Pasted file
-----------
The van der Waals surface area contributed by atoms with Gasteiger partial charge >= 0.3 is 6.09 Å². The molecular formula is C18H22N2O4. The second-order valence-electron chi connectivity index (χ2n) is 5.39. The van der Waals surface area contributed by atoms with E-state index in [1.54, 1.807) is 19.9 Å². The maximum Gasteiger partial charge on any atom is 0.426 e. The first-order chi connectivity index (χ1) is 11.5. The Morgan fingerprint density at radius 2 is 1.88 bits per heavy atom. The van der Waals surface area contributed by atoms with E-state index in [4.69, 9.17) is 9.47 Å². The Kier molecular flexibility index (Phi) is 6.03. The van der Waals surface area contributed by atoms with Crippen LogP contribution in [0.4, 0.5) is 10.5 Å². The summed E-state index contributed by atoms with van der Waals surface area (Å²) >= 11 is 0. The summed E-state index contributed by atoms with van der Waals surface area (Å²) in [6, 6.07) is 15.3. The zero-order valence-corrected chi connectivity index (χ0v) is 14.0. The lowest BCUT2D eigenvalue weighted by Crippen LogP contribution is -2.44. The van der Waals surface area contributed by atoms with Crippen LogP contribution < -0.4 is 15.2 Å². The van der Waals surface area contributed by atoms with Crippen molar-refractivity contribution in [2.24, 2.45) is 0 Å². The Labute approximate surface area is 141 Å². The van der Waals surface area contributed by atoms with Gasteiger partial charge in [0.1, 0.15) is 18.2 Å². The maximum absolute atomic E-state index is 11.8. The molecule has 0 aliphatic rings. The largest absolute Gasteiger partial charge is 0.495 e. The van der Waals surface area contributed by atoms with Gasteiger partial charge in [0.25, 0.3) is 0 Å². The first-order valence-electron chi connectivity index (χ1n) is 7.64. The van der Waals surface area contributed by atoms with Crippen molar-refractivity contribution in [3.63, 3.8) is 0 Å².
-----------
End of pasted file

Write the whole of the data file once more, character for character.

The van der Waals surface area contributed by atoms with Gasteiger partial charge >= 0.3 is 6.09 Å². The molecular formula is C18H22N2O4. The second-order valence-electron chi connectivity index (χ2n) is 5.39. The van der Waals surface area contributed by atoms with E-state index in [1.54, 1.807) is 19.9 Å². The maximum Gasteiger partial charge on any atom is 0.426 e. The first-order chi connectivity index (χ1) is 11.5. The Morgan fingerprint density at radius 2 is 1.88 bits per heavy atom. The van der Waals surface area contributed by atoms with E-state index in [4.69, 9.17) is 9.47 Å². The Kier molecular flexibility index (Phi) is 6.03. The van der Waals surface area contributed by atoms with Crippen LogP contribution in [0.4, 0.5) is 10.5 Å². The summed E-state index contributed by atoms with van der Waals surface area (Å²) >= 11 is 0. The summed E-state index contributed by atoms with van der Waals surface area (Å²) in [6, 6.07) is 15.3. The zero-order valence-corrected chi connectivity index (χ0v) is 14.0. The lowest BCUT2D eigenvalue weighted by Crippen LogP contribution is -2.44. The van der Waals surface area contributed by atoms with Crippen LogP contribution < -0.4 is 15.2 Å². The van der Waals surface area contributed by atoms with Crippen molar-refractivity contribution in [2.24, 2.45) is 0 Å². The Labute approximate surface area is 141 Å². The van der Waals surface area contributed by atoms with Gasteiger partial charge in [0.1, 0.15) is 18.2 Å². The maximum absolute atomic E-state index is 11.8. The molecule has 0 aliphatic rings. The largest absolute Gasteiger partial charge is 0.495 e. The van der Waals surface area contributed by atoms with Gasteiger partial charge in [0.25, 0.3) is 0 Å². The first-order valence-electron chi connectivity index (χ1n) is 7.64. The van der Waals surface area contributed by atoms with Crippen molar-refractivity contribution in [3.63, 3.8) is 0 Å².